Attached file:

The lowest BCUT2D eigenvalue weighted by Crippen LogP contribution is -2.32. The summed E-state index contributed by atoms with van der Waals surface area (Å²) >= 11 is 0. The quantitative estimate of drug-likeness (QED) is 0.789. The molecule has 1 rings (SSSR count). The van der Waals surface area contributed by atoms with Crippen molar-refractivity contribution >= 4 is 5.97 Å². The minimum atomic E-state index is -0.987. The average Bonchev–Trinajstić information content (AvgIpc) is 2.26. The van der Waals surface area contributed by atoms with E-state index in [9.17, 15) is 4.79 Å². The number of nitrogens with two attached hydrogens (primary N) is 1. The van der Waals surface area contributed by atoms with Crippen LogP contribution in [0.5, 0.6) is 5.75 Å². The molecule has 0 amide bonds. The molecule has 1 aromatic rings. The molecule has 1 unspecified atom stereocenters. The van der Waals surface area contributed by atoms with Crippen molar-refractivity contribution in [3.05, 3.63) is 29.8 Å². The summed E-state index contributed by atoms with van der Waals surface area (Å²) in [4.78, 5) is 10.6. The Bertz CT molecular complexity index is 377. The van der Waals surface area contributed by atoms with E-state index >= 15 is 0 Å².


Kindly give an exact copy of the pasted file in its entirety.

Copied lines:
The lowest BCUT2D eigenvalue weighted by Crippen LogP contribution is -2.32. The summed E-state index contributed by atoms with van der Waals surface area (Å²) >= 11 is 0. The quantitative estimate of drug-likeness (QED) is 0.789. The molecule has 1 rings (SSSR count). The van der Waals surface area contributed by atoms with Crippen molar-refractivity contribution >= 4 is 5.97 Å². The minimum atomic E-state index is -0.987. The average Bonchev–Trinajstić information content (AvgIpc) is 2.26. The van der Waals surface area contributed by atoms with E-state index in [9.17, 15) is 4.79 Å². The number of nitrogens with two attached hydrogens (primary N) is 1. The van der Waals surface area contributed by atoms with Crippen LogP contribution in [0.5, 0.6) is 5.75 Å². The molecule has 0 amide bonds. The molecule has 1 aromatic rings. The molecule has 1 unspecified atom stereocenters. The van der Waals surface area contributed by atoms with Crippen molar-refractivity contribution in [3.05, 3.63) is 29.8 Å². The summed E-state index contributed by atoms with van der Waals surface area (Å²) in [4.78, 5) is 10.6. The Bertz CT molecular complexity index is 377. The van der Waals surface area contributed by atoms with E-state index >= 15 is 0 Å².